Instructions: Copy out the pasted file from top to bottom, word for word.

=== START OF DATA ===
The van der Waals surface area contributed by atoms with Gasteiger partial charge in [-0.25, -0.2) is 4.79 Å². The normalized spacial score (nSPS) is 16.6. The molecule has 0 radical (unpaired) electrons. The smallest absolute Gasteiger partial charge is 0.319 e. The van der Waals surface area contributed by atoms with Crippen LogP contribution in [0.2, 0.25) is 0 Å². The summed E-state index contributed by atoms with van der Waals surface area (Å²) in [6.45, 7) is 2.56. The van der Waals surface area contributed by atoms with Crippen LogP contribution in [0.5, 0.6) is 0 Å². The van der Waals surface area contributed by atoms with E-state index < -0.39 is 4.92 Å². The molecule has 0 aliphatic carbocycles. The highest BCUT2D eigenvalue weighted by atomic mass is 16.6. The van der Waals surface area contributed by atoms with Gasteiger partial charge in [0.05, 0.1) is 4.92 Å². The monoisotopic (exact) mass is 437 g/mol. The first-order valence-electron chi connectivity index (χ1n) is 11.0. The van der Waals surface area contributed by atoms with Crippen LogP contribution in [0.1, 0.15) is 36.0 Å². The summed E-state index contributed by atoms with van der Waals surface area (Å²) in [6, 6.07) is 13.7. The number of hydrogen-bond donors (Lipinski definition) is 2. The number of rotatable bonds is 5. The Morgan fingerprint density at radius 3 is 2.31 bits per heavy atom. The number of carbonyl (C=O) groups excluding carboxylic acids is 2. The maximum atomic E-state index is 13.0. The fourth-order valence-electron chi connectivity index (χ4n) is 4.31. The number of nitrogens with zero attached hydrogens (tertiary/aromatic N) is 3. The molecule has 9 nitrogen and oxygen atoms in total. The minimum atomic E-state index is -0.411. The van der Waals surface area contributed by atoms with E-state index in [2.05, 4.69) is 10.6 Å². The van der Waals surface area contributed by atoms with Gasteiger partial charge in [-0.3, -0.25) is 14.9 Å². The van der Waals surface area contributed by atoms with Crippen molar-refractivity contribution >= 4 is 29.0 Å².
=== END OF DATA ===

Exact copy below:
The van der Waals surface area contributed by atoms with Gasteiger partial charge in [-0.25, -0.2) is 4.79 Å². The normalized spacial score (nSPS) is 16.6. The molecule has 0 radical (unpaired) electrons. The smallest absolute Gasteiger partial charge is 0.319 e. The van der Waals surface area contributed by atoms with Crippen LogP contribution in [0.2, 0.25) is 0 Å². The summed E-state index contributed by atoms with van der Waals surface area (Å²) in [6.45, 7) is 2.56. The van der Waals surface area contributed by atoms with Crippen LogP contribution in [0.5, 0.6) is 0 Å². The van der Waals surface area contributed by atoms with E-state index < -0.39 is 4.92 Å². The molecule has 0 aliphatic carbocycles. The highest BCUT2D eigenvalue weighted by atomic mass is 16.6. The van der Waals surface area contributed by atoms with Gasteiger partial charge in [0.05, 0.1) is 4.92 Å². The monoisotopic (exact) mass is 437 g/mol. The first-order valence-electron chi connectivity index (χ1n) is 11.0. The van der Waals surface area contributed by atoms with Crippen LogP contribution in [0.1, 0.15) is 36.0 Å². The summed E-state index contributed by atoms with van der Waals surface area (Å²) in [6, 6.07) is 13.7. The number of hydrogen-bond donors (Lipinski definition) is 2. The number of rotatable bonds is 5. The Morgan fingerprint density at radius 3 is 2.31 bits per heavy atom. The number of carbonyl (C=O) groups excluding carboxylic acids is 2. The maximum atomic E-state index is 13.0. The fourth-order valence-electron chi connectivity index (χ4n) is 4.31. The number of nitrogens with zero attached hydrogens (tertiary/aromatic N) is 3. The molecule has 9 nitrogen and oxygen atoms in total. The minimum atomic E-state index is -0.411. The van der Waals surface area contributed by atoms with E-state index in [2.05, 4.69) is 10.6 Å². The van der Waals surface area contributed by atoms with Gasteiger partial charge in [-0.3, -0.25) is 14.9 Å². The van der Waals surface area contributed by atoms with Crippen molar-refractivity contribution >= 4 is 29.0 Å².